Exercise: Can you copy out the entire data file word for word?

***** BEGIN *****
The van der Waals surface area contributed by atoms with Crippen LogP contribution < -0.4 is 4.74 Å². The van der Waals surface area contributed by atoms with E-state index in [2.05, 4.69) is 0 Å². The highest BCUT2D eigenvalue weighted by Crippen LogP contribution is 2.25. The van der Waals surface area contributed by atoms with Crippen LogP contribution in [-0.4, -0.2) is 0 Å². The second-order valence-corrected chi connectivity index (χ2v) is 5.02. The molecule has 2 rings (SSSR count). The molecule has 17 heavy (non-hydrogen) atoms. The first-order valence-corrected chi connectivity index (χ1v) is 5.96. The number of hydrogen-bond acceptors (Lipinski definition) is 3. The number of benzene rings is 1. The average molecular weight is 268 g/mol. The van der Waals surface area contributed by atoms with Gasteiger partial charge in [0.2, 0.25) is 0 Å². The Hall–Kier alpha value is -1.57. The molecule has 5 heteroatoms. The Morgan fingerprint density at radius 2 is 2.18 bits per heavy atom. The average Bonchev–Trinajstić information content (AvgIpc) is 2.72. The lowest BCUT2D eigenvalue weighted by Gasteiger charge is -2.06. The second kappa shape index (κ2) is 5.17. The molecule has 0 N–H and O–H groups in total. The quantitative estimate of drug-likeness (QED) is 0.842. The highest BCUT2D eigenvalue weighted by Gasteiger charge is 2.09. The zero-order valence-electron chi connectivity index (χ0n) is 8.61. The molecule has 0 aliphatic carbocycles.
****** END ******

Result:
The van der Waals surface area contributed by atoms with Crippen LogP contribution < -0.4 is 4.74 Å². The van der Waals surface area contributed by atoms with E-state index in [2.05, 4.69) is 0 Å². The highest BCUT2D eigenvalue weighted by Crippen LogP contribution is 2.25. The van der Waals surface area contributed by atoms with Crippen LogP contribution in [-0.4, -0.2) is 0 Å². The second-order valence-corrected chi connectivity index (χ2v) is 5.02. The molecule has 2 rings (SSSR count). The molecule has 17 heavy (non-hydrogen) atoms. The first-order valence-corrected chi connectivity index (χ1v) is 5.96. The number of hydrogen-bond acceptors (Lipinski definition) is 3. The number of benzene rings is 1. The average molecular weight is 268 g/mol. The van der Waals surface area contributed by atoms with Gasteiger partial charge in [0.2, 0.25) is 0 Å². The Hall–Kier alpha value is -1.57. The molecule has 5 heteroatoms. The Morgan fingerprint density at radius 2 is 2.18 bits per heavy atom. The average Bonchev–Trinajstić information content (AvgIpc) is 2.72. The lowest BCUT2D eigenvalue weighted by Gasteiger charge is -2.06. The second kappa shape index (κ2) is 5.17. The molecule has 0 N–H and O–H groups in total. The quantitative estimate of drug-likeness (QED) is 0.842. The highest BCUT2D eigenvalue weighted by Gasteiger charge is 2.09. The zero-order valence-electron chi connectivity index (χ0n) is 8.61. The molecule has 0 aliphatic carbocycles.